The hybrid reactor design combines an lower section functionally identical to an UASB and an upflow AF on top, the idea being to combine the strengths of each approach in a single tank.  Thus, the lowermost 30 to 50 percent UASB-like portion of the reactor volume is responsible for flocculant and/or granular sludge formation.  The upper 50 to 70 percent of the reactor is filled with crossflow plastic media and behaves as an anaerobic filter.  

Advantages of the hybrid anaerobic reactor design include:

  • granular sludge formation is not essential, i.e. flocculant sludge will perform satisfactorily and attain good stability at relatively high loadings
  • biomass developed in the fixed media section add to the reactor's inventory

The hybrid reactor has been particularly suitable for treating wastewaters where granular sludge development is difficult such as some chemical industries wastes.  The attached growth on the media in the upper portion of the reactor together with the formation of a granular or flocculent sludge bed in the bottom section help add up significant biomass inventories leading to increased process stability and higher removal.  The crossflow media modules also act as effective gas-liquid-solids separator further enhancing biomass retention.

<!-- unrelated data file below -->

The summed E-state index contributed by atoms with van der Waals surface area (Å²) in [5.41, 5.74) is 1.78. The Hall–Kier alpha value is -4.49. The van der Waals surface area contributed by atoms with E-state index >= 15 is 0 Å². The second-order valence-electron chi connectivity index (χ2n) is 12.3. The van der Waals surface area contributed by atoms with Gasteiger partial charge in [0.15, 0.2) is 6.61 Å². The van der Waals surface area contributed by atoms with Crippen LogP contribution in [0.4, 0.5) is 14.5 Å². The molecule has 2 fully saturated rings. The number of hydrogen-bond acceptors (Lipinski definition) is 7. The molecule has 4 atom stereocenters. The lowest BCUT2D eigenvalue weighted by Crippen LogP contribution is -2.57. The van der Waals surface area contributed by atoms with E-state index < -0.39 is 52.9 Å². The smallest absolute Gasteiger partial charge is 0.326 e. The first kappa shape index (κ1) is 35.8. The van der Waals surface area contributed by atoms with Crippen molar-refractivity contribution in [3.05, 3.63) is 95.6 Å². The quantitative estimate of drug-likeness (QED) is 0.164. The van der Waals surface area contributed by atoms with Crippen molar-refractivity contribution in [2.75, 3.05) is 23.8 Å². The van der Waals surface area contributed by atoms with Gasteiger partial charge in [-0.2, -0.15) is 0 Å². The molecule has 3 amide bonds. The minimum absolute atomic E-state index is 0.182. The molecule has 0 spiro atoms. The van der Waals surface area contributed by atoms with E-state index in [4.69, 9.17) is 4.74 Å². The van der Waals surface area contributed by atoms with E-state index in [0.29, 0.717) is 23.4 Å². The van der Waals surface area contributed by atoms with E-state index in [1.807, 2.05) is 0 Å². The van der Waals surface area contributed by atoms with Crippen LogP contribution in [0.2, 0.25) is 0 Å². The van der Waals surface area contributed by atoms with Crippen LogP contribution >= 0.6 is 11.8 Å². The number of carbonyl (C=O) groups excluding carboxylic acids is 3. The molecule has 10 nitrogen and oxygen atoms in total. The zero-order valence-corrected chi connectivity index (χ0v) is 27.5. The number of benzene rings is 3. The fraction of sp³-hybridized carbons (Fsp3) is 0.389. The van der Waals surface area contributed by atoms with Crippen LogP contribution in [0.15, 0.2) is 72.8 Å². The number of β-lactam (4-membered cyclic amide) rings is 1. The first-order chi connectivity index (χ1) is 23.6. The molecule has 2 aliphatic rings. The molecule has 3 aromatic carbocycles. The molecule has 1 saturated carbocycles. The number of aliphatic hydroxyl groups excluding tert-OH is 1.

Two-Stage Reactors

Some installations use two reactors in series.  Not only is the COD removal efficiency improved over that of single-stage reactors operating at the same hydraulic retention time, but operation in the cyclic mode - that is, by periodically reversing the lead and follow reactors - produces significant reduction in excess solids production.  A number of plants of this type have been placed in operation since 1987.  One kind of two-stage option uses the first stage as a hydrolysis reactor, while the second is designed to optimize methane production.

Sludge or Solids Digesters

Early reactor designs, mainly batch and continuous stirred tank digesters, dealt with high strength particulate wastes such as sludge or low strength, low volume liquid wastewaters, e.g. onsite systems.  Septic tanks and complete mix anaerobic reactors are good representatives.  Anaerobic reactors have come a long way and routinely address high strength, high volume soluble constituent wastewaters.

 

 

Search Our OnLine Library!
Search:
Match:   All terms (recommended)
Any term

 

 

www.AerationFundamentals.com - www.ExtendedAeration.com - www.OxidationDitches.com - www.TricklingFilters.com

www.Biotowers.com - www.MembraneBioreactors.com - www.AnaerobicReactors.com - www.AnaerobicFilters.com   

www.UASBs.com - www.EGSBs.com - www.CoolingTowerFundamentals.com - www.EvaporativeCondensers.com

www.DewateringFundamentals.com - www.BioremediationFundamentals.com - www.IncinerationFundamentals.com

Thomas Irwin, M.S. Environmental Scientist/Rutgers
E-mail us at frontdesk@engineer.com!

Join us on: www.Facebook.com/IndustrialWastewater